People say God is interested in our holiness and not our happiness.  I think that is true for the most part but I’m not sure I can agree with it fully.  He’s interested in our holiness because He is a holy God and we are His people.  The amazing thing is that He is the greatest joy.  He’d rather give us the deepest, most satisfying, eternal joy in Christ, rather than fleeting happiness we find on this Earth that leaves us empty.  Yeah, He’s that good.

Interested in our holiness?  Yup.  Interested in our happiness? Even better.  He’s interested in our joy by drawing us to Christ.

Real Fears

A constant fear of mine is that I am self-deceived when it comes to my sin.  I fear that I’m not really serious about killing sin but just allowing it to easily express itself in other ways.  I fear that I don’t care too much about holiness.  I always try really hard to know my heart and its motives.  When it comes to this activity, the problem I come across is that I find this activity incomplete and at times futile if I never involve godly people who I trust and who are willing to love me faithfully by speaking truth to me.  And you know what?, it’s pretty hard to find people like this. But more and more I realize how incredibly important it is for me to have these kinds of people around me.

Another fear of mine is that I will look back when I’m old and realize I’ve been a talker and not a doer.  If I’m honest, I’ve been a talker for most of my Christian life now.  I’ve done plenty of nice, church-y things but that’s not it.  Jesus isn’t cool with that and I’m not either.  I want to actually follow Jesus.  Whatever it takes.

Fears paralyze me when that’s all I’m looking at.  But thankfully God’s showing me more of the cross and what Christ has done and who I am in Him.  Whatever it takes, I want my heart pure and my feet moving towards Christ.

 

Thoughts on Healing and Suffering

My Bible Study/Book Club group is reading through J. I. Packer’s Knowing God (excellent book/highly recommended) and some of the reading caused me to think a bit more about healing and suffering.

I am a continuationist so I do believe the spiritual gift of healing is still in operation today.  It’s often described as one of the ‘spectacular gifts’ and deservedly so.  I pray for people to be healed regularly.  I’ve witnessed some miraculous healings with my own eyes and have heard and read about many other accounts from all around the world.   Spectacular sounds about right.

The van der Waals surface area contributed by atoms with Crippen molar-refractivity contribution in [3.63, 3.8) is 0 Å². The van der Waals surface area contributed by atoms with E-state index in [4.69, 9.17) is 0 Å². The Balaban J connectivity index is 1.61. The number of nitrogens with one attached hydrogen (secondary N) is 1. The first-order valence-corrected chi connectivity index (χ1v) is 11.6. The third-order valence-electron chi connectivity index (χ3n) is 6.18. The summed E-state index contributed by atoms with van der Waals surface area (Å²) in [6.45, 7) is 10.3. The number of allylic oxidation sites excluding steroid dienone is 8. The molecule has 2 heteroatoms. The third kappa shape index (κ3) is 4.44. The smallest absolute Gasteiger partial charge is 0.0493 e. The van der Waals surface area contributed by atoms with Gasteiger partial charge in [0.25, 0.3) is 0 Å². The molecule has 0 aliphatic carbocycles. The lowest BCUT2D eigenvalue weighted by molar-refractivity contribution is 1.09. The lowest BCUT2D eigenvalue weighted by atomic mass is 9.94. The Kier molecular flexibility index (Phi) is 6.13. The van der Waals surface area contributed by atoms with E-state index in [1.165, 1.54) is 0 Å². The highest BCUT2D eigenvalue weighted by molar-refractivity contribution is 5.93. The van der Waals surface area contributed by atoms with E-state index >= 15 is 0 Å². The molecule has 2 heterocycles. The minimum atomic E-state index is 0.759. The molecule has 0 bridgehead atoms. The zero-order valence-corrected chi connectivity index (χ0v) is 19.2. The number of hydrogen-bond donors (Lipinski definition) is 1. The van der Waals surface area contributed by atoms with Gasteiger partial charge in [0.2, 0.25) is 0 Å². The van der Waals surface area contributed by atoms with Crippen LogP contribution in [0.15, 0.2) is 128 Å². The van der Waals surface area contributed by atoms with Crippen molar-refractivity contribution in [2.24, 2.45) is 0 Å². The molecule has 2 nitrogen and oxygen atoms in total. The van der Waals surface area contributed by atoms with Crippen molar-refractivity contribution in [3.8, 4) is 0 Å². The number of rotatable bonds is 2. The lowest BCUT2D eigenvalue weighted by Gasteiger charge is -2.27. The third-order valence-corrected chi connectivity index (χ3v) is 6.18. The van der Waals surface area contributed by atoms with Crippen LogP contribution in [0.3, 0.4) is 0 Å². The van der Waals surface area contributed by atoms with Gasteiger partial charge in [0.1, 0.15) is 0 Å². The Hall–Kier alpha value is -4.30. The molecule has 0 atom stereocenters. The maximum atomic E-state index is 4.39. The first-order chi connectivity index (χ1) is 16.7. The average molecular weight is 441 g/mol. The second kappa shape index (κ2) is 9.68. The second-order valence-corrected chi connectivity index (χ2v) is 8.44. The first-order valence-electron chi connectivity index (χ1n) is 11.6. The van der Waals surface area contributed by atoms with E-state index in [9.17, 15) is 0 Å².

On the other hand, I do disagree with those who subscribe to the idea that it is God’s will to heal everybody.  The Bible talks a lot about suffering and gives us clear warning to expect it so we might be prepared.  Heck, God sent Jesus to suffer on this Earth by taking up the cross to the point of death.  Jesus then tells us to follow Him and do likewise.  Not quite sure how you ignore that.  But that’s not the point.

What I’m getting to is that we see suffering all around us.  If you don’t, you might be too caught up in your own world (just saying).  It really blows my mind when I see someone who is going through hardship and suffering, but puts his or her trust in God and praises Him still.  It blows my mind.  Spectacular. It’s amazing.

Miraculous healing and faithfulness in suffering are both in the Bible and in this present age.  Both are spectacular.  But when I think about it, I personally think of faithfulness in suffering as more amazing between the two.  Don’t get me wrong.  This isn’t about one being good and one being bad.  Both are clearly good.  But there’s something so amazing and life-changing and life-giving about knowing and trusting in God so deeply that one has this eternal joy that cannot be shaken nor destroyed in spite of everything crashing down and the world and one’s flesh fiercely clawing to snatch that joy away.  There’s something incredibly pure about it.  I think it’s the fact that in suffering, everything is stripped away.  You’re only left with what you truly believe in and treasure.  You find out whether you are standing on sinking sand or on solid rock.  I love miracles but I sometimes do wonder if people are treasuring the gift or the giver.  I pray and hope for the latter.  We will all have to give an account on the last day.

This doesn’t mean, I want suffering for myself or for others.  The Bible tells us to expect it so I just want to be ready for it.  I still want to have much compassion for others as Jesus did.  I will certainly continue to pray for healing for the sick and hurting out of love and compassion and in faith.